I see Prof Kane in his private rooms in Tallaght every six months. He is fantastic and has changed my life, but the treatment is expensive. My first visit was €240 and each after that is €130. I have been prescribed Enbrel injections weekly, which I give myself, so with the Drug Payment Scheme I pay €144 monthly, not including costs for my MRI and bone density scans, as well as many GP visits in the meantime. I’ve already spent thousands of euro on treatment and it’s less than two years since my diagnosis. But if I had waited on the public list, I would probably still be waiting in pain for that diagnosis, not knowing what was wrong with me and not having the right medication.
I work training healthcare workers but on a flexible contract. I cover my medical costs by sacrificing a lot in other areas. I cancelled my private health insurance because I just can’t afford it and it doesn’t cover anything other than hospital stay: the excess is €150 so none of my medical fees can be claimed as they fall just under that amount. I have had family support, too. I am aware other people have no option but to be left on a waiting list.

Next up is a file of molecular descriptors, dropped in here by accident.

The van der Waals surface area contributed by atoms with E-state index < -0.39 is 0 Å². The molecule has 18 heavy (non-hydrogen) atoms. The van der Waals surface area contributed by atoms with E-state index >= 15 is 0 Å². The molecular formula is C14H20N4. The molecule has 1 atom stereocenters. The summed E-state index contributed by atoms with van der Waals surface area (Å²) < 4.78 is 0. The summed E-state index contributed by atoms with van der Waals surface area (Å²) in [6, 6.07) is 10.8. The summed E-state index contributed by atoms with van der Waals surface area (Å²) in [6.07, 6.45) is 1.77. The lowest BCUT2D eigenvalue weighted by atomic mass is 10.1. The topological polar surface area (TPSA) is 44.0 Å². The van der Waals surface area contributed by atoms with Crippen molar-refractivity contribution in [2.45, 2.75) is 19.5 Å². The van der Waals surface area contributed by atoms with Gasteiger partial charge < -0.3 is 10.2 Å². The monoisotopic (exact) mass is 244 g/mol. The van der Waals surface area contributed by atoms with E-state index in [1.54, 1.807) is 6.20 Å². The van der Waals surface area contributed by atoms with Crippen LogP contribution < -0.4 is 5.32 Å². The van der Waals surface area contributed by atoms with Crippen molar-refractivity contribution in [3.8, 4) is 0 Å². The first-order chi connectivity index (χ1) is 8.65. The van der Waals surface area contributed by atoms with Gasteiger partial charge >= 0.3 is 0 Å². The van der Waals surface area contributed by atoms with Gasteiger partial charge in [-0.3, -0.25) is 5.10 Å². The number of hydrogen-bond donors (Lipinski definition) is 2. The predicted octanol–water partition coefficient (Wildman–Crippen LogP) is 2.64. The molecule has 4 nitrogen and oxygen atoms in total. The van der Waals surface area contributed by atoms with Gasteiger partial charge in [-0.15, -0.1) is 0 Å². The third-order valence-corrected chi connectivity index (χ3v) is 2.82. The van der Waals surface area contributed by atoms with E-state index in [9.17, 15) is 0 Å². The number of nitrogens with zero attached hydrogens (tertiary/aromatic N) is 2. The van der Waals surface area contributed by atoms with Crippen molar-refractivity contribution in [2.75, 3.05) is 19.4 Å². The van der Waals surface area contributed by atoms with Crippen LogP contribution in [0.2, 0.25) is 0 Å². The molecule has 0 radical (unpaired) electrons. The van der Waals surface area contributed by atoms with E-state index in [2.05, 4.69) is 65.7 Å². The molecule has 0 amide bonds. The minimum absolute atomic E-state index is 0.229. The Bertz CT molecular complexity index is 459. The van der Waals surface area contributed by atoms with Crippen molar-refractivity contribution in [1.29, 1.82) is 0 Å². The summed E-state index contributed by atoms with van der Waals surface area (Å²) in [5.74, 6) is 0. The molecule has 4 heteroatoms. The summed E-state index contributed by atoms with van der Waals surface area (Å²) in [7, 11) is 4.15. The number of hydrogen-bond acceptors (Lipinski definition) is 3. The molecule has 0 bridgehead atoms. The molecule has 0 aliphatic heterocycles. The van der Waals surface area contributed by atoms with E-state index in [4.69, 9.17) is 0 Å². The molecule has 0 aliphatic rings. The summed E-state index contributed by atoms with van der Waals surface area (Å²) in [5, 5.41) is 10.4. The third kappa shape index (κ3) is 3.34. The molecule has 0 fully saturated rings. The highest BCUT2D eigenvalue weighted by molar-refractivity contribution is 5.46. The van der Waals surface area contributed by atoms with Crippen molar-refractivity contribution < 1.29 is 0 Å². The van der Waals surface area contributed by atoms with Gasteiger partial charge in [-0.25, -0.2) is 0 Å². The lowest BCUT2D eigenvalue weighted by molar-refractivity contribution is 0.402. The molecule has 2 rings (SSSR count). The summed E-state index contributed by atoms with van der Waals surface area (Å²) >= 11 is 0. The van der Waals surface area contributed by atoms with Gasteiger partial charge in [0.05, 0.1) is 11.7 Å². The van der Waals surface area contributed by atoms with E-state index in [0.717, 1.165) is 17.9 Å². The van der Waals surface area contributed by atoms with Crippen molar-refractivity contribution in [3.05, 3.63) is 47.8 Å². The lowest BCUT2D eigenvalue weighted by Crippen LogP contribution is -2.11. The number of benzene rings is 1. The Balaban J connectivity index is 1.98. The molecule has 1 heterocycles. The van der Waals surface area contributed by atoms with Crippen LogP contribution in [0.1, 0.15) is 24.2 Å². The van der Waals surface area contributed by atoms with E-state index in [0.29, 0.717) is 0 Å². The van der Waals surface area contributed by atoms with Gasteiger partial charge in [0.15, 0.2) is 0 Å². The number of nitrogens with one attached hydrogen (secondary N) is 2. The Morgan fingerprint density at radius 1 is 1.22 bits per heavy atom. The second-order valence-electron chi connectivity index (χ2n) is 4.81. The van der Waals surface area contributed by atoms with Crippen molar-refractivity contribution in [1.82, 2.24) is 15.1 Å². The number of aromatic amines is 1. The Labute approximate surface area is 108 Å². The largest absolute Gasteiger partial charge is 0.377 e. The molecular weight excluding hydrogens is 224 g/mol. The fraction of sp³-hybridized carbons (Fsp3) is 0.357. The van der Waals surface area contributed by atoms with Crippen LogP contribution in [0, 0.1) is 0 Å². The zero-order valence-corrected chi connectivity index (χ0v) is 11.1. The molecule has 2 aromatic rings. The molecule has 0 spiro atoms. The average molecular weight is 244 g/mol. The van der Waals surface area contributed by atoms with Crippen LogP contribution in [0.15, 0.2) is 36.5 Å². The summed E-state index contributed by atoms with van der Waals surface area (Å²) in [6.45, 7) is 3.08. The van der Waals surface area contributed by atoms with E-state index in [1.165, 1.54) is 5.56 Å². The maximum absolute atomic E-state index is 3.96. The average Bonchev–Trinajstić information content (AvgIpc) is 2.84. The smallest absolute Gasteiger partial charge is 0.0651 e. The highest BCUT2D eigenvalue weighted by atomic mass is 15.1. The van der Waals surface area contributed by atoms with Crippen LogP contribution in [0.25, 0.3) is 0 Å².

People with arthritis not only suffer physically but emotionally, too. They have to try to keep up jobs so they can afford their treatment. I am very lucky with my employer, but I know many others who are stressed and so worried about losing their jobs because of illness or hospital appointments, but they need their jobs to cover their healthcare costs.
I worry about my future, and if the day comes where I can’t work. At the moment I just live month to month: I’m not in a position to save money for the future.
However the reality of waiting lists means I just don’t have another option other than to pay for private care. But now that I have the proper medication, and with lifestyle changes such as diet and exercise, I hope to continue with a happy life.